Apple under Fire For in App Purchase Policies in EU
It looks like the European Commission (the legal branch of the European Union) has something to say about Apple’s policies regarding in-app purchases.
Last week, the Commission called Apple out on the company’s failure to put an end to inadvertent in-app purchases especially when it came to children. The Commission pointed out that Google has been committed to get the mess sorted once and for all while Apple has not done the same.
Apple has not come up with a firm commitments to change policies. The company has only put forward a couple of proposals and that’s it. “Regrettably, no concrete and immediate solutions have been made by Apple to date to address the concerns,” the Commission said.
The European Commission has recently joined forces with national authorities to get Apple and Google to change their policies. This comes after massive amount of complaints have been lodged by consumers stating that they have been forced to pay thousands for in app purchases that they have never authorized. The main concern revolved around ‘free’ apps such as games that had in app purchases which were the main way children were unknowingly spending their parents’ money.
The Commission has explained that this could directly violate European Union laws especially if there was solicitation of children to buy the in app features. It was just last year that authorities of consumer protection had asked Apple and Google as well as Interactive Software Federation of Europe to make changes to in app purchases. The term ‘free’ apps in the apps store are misleading consumers about the real add on costs that they could incur. Consumers are being persuaded to buy in app features or are being put at risk when a child has control of the mobile devices. Consumers should be fully informed of these add on costs of the ‘free’ apps and should be given an email address to contact companies if a wrong purchase is made.
“Over the last year we made sure any app which enables customers to make in-app purchases is clearly marked. We’ve also created a Kids Section on the App Store with even stronger protections to cover apps designed for children younger than 13,” an Apple spokesman has explained. He further stated that the parental controls that Apple has enforced regarding the matter go far and beyond any other company in the industry.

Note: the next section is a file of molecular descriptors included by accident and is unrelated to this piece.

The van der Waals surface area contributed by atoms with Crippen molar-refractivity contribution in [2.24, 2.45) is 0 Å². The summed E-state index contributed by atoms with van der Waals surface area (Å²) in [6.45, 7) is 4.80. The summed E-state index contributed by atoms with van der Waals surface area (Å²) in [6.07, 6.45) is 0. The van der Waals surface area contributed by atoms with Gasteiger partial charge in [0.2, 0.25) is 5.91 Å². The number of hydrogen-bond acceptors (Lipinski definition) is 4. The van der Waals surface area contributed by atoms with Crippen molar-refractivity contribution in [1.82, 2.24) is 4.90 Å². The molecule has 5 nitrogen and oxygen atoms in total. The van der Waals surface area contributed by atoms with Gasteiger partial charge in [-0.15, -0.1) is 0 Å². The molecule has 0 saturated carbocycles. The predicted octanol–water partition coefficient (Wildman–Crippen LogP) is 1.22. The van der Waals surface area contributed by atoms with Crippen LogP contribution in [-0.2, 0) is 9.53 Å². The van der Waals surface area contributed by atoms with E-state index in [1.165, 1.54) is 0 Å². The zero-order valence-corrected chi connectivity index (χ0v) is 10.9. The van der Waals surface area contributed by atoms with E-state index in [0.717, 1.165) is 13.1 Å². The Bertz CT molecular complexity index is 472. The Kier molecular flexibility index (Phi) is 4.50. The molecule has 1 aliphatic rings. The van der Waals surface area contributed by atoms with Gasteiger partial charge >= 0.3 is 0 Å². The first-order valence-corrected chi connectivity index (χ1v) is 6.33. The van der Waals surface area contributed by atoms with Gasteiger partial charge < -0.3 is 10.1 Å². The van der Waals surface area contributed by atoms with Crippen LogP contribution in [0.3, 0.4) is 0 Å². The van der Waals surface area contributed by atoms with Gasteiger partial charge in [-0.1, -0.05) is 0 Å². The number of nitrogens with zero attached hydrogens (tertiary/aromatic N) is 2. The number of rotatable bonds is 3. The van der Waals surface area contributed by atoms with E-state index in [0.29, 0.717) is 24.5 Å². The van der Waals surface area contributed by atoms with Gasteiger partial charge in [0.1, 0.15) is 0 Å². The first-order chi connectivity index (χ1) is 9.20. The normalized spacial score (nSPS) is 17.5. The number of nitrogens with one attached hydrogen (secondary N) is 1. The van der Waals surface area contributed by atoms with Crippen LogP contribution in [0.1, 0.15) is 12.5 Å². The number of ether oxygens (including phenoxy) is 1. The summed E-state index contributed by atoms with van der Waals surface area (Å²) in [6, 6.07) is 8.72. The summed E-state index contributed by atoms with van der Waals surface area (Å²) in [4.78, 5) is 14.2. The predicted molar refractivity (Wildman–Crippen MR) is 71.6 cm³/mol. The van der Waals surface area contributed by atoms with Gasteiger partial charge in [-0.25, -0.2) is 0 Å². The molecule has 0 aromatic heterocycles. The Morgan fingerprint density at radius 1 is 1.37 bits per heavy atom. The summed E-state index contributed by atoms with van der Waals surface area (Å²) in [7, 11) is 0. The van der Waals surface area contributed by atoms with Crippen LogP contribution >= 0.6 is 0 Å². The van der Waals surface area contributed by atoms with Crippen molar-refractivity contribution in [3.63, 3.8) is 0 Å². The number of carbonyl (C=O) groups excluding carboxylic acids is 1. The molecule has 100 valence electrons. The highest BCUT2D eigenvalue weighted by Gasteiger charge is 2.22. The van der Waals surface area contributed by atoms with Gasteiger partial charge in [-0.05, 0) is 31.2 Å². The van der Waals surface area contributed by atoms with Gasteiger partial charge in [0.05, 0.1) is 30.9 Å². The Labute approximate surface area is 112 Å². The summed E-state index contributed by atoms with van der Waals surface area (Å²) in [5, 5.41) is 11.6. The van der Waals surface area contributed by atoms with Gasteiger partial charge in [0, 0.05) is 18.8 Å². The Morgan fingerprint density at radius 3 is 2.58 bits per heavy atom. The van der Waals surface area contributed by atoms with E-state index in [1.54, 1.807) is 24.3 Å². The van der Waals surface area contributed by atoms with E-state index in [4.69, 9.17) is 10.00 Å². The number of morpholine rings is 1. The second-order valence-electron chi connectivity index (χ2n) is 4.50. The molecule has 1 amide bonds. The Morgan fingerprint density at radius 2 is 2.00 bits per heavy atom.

Apple has started displaying the text “In-App Purchases” in close proximity to the download button for all apps that are marketed on Apple’s platforms as “free”, members of the European Consumer Protection Cooperation (CPC) network said in a position paper published Friday. However, the font of the “In-App Purchases” text is considerably smaller than the word “FREE” and may be difficult to read on smaller screens.
The CPC has stated that only where in app purchases are optional can the app be labeled as ‘free’. Apple has proposed creating a specific email address through which enforcement authorities can inform Apple about possible violations of applicable law and coordinate discussions with the developers concerned. A further proposal has stated that Apple will look into appointing a team to deal with such notifications, but so far, no precise implementation date for these proposals has been put forward.
On the other hand, Google has been receiving many praises for its efforts to offer solutions to this serious problem. The company has committed to changes that should be enforced by the end of September. Google no longer uses the term ‘free’ for any apps that need in app purchases. Google will also develop guidelines for its app developers to prevent direct exhortation to children as defined under EU law, as well as measures to help monitor apparent breaches of EU consumer laws. It has also adapted its default settings, so that payments are authorized prior to every in-app purchase, unless the consumer actively chooses to modify these settings.
The European Commission has explained that it will continue to keep a watchful eye over this matter. If Apple doesn’t move to make any solid changes, the company could be in some serious trouble with the European Union.